Tuesday began with opening worship (Sorry about that again Chaplain Weedon. My roommate and I both set the alarm early, but we accidently hit “off” instead of “snooze”. Also, we expected the service to be longer than 15 minutes. Please don’t tell my members about the “short sermon” option.)
After the service, we went to our assigned busses for a tour of Midtown Manhattan, and some time at Ground Zero.
The tour of Manhattan was eye-popping. We drove down 42 street at Times Square. The last time I was there was after the prostitutes were kicked out, but before the last of the XXX bookstores were removed. It was “safe, but seedy”. Now it’s like the Las Vegas strip: lights, signs, festive, friendly, and filled with shows. Forty-five minutes later, we had crawled through the traffic to and were dropped off at ground zero.
I had opportunity to see the towers in 1995. They were kind of cool. I didn’t go in, as I wanted to get to some other places on the south end of Manhattan. Six years later they would be brought down by evil men, doing the will of their father, the devil. We went to an exhibit of artifacts from that day. Numerous pastors from the Atlantic District said that they had never been down there before. It was too painful for them. I can understand that. Most of them had tears in their eyes, as did most of the Wyoming delegation. There are some wounds that never heal. In a sense, 9/11 is what brought me to the Wyoming District. My predecessor was called up after 9/11. He returned home for a brief period and was called up again. At that point, he resigned his call to the parish as a way of showing love to his flock. He felt it was unfair to continue leaving them, and given the uncertainty of military chaplaincy at that time, he did the honorable thing.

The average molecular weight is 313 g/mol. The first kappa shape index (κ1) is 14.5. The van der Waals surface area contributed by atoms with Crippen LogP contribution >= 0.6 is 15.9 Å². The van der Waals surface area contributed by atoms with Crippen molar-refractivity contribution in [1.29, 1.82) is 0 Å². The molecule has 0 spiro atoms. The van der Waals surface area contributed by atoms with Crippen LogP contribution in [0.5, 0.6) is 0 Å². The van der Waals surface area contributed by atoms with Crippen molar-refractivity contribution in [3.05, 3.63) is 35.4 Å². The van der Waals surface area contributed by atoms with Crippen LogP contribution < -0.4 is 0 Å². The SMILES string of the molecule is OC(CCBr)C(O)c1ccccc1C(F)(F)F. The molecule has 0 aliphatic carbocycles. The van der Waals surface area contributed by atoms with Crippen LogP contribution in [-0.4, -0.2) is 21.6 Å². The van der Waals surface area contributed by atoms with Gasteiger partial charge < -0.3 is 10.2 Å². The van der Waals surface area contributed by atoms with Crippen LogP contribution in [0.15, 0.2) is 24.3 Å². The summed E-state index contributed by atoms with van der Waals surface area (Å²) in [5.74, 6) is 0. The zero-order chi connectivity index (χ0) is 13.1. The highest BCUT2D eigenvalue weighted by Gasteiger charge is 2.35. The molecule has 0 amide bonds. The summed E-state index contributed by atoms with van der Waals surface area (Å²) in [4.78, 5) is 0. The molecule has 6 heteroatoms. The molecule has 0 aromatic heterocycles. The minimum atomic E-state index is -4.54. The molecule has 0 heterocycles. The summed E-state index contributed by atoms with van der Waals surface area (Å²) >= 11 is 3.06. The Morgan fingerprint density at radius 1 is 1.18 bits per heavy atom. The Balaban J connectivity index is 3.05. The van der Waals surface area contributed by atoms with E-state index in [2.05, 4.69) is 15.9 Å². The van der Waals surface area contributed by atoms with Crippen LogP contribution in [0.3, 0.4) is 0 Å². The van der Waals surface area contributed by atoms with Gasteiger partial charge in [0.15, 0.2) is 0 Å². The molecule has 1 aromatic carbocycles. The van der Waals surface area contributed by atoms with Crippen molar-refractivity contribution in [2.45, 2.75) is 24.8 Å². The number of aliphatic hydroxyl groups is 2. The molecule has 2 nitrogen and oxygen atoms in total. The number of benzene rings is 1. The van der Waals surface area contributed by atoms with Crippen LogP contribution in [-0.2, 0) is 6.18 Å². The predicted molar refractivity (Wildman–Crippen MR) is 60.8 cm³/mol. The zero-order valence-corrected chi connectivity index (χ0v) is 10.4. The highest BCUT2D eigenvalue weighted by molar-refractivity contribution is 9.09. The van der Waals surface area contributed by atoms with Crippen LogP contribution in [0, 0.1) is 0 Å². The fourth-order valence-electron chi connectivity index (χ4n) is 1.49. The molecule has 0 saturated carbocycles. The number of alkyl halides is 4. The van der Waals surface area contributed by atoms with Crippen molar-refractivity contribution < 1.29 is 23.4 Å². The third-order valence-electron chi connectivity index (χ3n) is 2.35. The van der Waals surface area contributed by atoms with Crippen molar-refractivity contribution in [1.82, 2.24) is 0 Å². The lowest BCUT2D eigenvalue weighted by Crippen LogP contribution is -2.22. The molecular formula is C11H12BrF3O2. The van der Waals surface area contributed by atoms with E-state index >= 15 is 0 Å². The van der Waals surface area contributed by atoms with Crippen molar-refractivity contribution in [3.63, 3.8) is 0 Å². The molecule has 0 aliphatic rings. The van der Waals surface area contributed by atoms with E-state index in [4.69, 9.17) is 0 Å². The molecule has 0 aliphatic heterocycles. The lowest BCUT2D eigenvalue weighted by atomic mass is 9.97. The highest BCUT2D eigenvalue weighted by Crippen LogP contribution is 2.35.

A shout out to Chaplain David Anderson for his faithful service to God and country during, and even after that time.
Pictures seemed out of place, so I did not take any, except near the entrance to the museum. This is sacred ground, and the exhibits are remnants of lives cut short. They are artifacts of death.
I will dwell no further on what I felt as I saw some of the remains of that day, and walked to the reflecting pools, engraved with the names of the victims of that atrocity. My feelings and impressions are not especially significant in all of this. I only say to families and friends of the victims, especially to the more than 1,000 whose remains have never been identified, I am deeply sorry for your loss. Even after twelve years, I remember you in my prayers, and will continue to do so.
NOTE: The opinions expressed in this post are solely those of the author. They do not represent the opinion of anyone else in the Atlantic or Wyoming Districts, or in the Lutheran Church – Missouri Synod. Please also note that this disclaimer is made freely by the author, and not at the request of any person or group.